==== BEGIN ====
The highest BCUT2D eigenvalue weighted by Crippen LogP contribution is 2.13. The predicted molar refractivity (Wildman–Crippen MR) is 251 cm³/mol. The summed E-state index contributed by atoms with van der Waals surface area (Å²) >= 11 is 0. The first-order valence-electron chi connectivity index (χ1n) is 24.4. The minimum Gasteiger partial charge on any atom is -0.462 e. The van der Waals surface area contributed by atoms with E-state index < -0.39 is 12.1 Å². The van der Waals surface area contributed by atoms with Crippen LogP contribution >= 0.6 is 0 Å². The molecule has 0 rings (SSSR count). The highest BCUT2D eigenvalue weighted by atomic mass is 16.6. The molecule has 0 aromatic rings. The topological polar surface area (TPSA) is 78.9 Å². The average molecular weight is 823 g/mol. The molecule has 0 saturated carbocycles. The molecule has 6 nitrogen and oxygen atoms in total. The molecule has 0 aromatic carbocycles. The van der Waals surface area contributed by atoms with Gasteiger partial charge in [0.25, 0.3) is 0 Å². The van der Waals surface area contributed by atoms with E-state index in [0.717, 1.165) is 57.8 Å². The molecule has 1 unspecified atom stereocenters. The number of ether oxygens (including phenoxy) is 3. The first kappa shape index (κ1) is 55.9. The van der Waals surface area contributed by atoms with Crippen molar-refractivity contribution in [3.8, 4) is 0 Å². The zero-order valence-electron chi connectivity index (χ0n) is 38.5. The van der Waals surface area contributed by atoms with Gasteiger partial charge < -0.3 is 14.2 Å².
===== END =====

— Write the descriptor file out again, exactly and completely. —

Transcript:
The highest BCUT2D eigenvalue weighted by Crippen LogP contribution is 2.13. The predicted molar refractivity (Wildman–Crippen MR) is 251 cm³/mol. The summed E-state index contributed by atoms with van der Waals surface area (Å²) >= 11 is 0. The first-order valence-electron chi connectivity index (χ1n) is 24.4. The minimum Gasteiger partial charge on any atom is -0.462 e. The van der Waals surface area contributed by atoms with E-state index < -0.39 is 12.1 Å². The van der Waals surface area contributed by atoms with Crippen LogP contribution >= 0.6 is 0 Å². The molecule has 0 rings (SSSR count). The highest BCUT2D eigenvalue weighted by atomic mass is 16.6. The molecule has 0 aromatic rings. The topological polar surface area (TPSA) is 78.9 Å². The average molecular weight is 823 g/mol. The molecule has 0 saturated carbocycles. The molecule has 6 nitrogen and oxygen atoms in total. The molecule has 0 aromatic carbocycles. The van der Waals surface area contributed by atoms with Gasteiger partial charge in [0.25, 0.3) is 0 Å². The van der Waals surface area contributed by atoms with E-state index in [0.717, 1.165) is 57.8 Å². The molecule has 1 unspecified atom stereocenters. The number of ether oxygens (including phenoxy) is 3. The first kappa shape index (κ1) is 55.9. The van der Waals surface area contributed by atoms with Crippen molar-refractivity contribution in [3.8, 4) is 0 Å². The zero-order valence-electron chi connectivity index (χ0n) is 38.5. The van der Waals surface area contributed by atoms with Gasteiger partial charge < -0.3 is 14.2 Å².